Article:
Starting Over Again, and Again
by Marianne Elliott

Part of my job as a yoga teacher is to keep reminding my students I’m no different from them. I might have practiced yoga for a bit longer than them, though that’s certainly not always the case. I may have a certificate on my wall declaring me ‘certified to teach yoga’. But I still sometimes make choices that don’t align with my values. I say yes, when I want to say no. I do things though I know they will cause me physical, emotional or spiritual suffering. I make mistakes and I get stressed out.

Fortunately, it is in my very humanness that I’m of most value to my students. I’m able to serve and support them in the challenges of their yoga practice and their lives not because I’m above those challenges, but because I share them. So when I find myself, as I have this past week, in the thick of stress myself, I know it’s an opportunity not only to grow as a human and a teacher, but also to connect to my students on a deeper level.

I wrote the first draft of this article standing at the bar of our restaurant, tapping out a few dozen words between customers. The time I had set aside to write had disappeared when the second proofs of my book landed in my inbox with a request for me to review, check and return them three days later. Which happened to be the same day I was due to hand over the next draft of an especially tricky chapter of a book I’m writing now. I’d been working 15 hours a day for two weeks and I still didn’t seem to be catching up.

I was tired and overwhelmed, struggling to do much more than simply remember to breathe, and soften the muscles of my jaw every now and then. But my yoga students were expecting me to show up on our weekly coaching call to help them find yogic tools to manage the stress of their lives. 

Vulnerability, according to Dr Brene Brown, is the only doorway to intimacy and trust. To establish trust in the yoga teacher/student relationship, I have learned to be honest with my students about what I find difficult. When students read or hear that I, too, still have days (weeks, months) when I feel overwhelmed by life, and when I forgot to use the most basic tools of my yoga practice, they find it easier to meet themselves in those same moments with compassion.

In January 2012, the American Psychological Association released its annual “Stress in America” report, which stated that participants’s responses to its survey “have revealed high stress levels, reliance on unhealthy behaviors to manage stress and alarming physical health consequences of stress - a combination that suggests the nation is on the verge of a stress-induced public health crisis.” My experience in New Zealand, and teaching yoga online to students from around the world, tells me that this stress-induced public health crisis is not limited to the United States.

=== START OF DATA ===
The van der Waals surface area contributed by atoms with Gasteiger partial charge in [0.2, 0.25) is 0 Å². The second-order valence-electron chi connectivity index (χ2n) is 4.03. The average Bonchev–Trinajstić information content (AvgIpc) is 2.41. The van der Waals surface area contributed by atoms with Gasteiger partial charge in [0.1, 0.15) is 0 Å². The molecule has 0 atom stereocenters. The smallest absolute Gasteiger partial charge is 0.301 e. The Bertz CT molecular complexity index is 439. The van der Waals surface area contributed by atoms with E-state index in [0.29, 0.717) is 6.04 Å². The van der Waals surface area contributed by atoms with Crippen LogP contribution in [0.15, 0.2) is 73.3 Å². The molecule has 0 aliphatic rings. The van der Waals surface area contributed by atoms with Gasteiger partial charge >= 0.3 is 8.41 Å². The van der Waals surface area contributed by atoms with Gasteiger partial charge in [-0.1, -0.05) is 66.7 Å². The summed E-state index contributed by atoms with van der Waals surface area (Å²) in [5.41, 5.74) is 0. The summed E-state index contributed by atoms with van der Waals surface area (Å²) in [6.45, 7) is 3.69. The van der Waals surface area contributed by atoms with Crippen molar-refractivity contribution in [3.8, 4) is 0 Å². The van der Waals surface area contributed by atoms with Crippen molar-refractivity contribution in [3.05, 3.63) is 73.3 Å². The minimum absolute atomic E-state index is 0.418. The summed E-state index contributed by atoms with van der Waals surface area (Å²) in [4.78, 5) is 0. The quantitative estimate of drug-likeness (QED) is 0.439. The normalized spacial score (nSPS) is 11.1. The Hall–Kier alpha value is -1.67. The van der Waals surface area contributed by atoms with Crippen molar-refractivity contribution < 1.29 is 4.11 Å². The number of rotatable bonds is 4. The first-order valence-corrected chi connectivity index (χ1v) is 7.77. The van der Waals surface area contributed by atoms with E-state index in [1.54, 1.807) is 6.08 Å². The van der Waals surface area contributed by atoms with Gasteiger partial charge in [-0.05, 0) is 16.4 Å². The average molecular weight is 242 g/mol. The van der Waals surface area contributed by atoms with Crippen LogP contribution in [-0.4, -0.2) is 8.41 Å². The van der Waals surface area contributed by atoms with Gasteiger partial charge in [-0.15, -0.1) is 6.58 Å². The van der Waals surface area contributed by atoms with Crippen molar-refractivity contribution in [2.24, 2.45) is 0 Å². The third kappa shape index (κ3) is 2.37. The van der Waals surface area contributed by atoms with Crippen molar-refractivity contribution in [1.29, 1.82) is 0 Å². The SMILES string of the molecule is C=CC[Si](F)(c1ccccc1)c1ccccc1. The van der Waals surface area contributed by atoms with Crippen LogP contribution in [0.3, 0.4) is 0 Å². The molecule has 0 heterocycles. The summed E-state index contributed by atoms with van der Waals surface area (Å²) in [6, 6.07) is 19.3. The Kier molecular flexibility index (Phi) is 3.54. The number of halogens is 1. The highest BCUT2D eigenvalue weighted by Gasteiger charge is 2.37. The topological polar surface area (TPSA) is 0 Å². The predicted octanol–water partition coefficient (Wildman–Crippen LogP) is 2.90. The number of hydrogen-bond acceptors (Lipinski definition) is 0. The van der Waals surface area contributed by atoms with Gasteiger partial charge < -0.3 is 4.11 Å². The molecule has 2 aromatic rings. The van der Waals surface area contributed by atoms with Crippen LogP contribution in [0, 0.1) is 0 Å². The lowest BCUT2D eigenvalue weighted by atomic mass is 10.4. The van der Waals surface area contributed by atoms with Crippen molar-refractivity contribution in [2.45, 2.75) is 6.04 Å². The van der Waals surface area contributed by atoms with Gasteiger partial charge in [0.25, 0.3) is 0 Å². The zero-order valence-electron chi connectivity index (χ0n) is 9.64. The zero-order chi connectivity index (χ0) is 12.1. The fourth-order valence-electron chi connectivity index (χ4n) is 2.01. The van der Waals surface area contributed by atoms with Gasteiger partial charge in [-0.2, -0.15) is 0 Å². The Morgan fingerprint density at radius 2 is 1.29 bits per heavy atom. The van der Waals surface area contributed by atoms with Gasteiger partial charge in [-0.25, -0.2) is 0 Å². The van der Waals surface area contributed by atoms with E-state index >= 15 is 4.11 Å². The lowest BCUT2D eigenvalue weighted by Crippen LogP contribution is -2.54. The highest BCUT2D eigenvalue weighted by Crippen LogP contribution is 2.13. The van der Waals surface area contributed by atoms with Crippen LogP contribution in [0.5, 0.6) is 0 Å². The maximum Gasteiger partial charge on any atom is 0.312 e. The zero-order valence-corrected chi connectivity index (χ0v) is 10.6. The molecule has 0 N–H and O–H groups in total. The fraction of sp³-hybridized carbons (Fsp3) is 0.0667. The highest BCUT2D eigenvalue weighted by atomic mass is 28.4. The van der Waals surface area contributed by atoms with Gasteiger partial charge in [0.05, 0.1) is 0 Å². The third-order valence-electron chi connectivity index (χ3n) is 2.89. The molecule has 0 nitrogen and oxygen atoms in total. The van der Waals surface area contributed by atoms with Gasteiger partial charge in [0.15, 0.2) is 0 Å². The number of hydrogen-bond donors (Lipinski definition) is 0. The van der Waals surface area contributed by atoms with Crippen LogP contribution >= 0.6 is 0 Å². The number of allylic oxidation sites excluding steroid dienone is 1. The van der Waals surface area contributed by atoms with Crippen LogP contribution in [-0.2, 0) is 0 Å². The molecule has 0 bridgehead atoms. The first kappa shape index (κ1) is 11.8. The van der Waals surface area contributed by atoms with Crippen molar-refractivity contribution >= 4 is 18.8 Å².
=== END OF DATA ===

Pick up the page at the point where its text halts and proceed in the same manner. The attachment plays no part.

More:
What does this mean for me as a yoga teacher?

Firstly, it tells me that most of my students feel stressed, and that stress is likely to be either a contributing or an aggravating factor in many of their other health conditions and complaints. And, secondly, it tells me that many of my students are likely to be relying on unhealthy behaviors to help manage their stress.

As they grow in their yoga practice and learn new tools to manage stress, their reliance on those unhealthy behaviors will decrease. That’s a significant part of the benefit yoga can offer them. But, in my experience, there will still be days when their stress levels will outgun their yogic tool kit and they’ll fall back on old habits. When that happens, they may feel guilty, ashamed or hopeless – and tempted to give up on yoga altogether, since they have “failed” to sustain it.

In that moment my most powerful tool as a yoga teacher is my own vulnerability. If I’m willing to share with my students the times I’ve made bad choices and regretted them, and then let myself off the hook of self-loathing, instead starting anew with yoga (and with life) each breath, each moment and each day – they may be more likely to believe they too can start again.

So the most powerful tool I have to support my students is often not a specific pose or practice, but simply telling the truth about my own experience of stress. Not only the times when I met stress with a deep breath or a grounding mantra, but also the times when I lose it, and have to draw on the compassion yoga has helped me develop for myself in those moments.

Whether you are a yoga teacher, an experienced yogi or just starting out on your yoga adventure, may you remember that you are not alone, that your humanness and vulnerability are the greatest gifts you can share with anyone, and that you get to start over again, and again, and again.


Marianne Elliott is a writer, human rights advocate, and yoga teacher. Her book Zen Under Fire tells the story of her human rights work in Afghanistan. Marianne writes and teaches on creating, developing and sustaining real change in personal life, work and the world. She lives in a converted church above the zoo in Wellington, New Zealand, where she is awakened by the roars of the lions and writes to the sound of singing monkeys.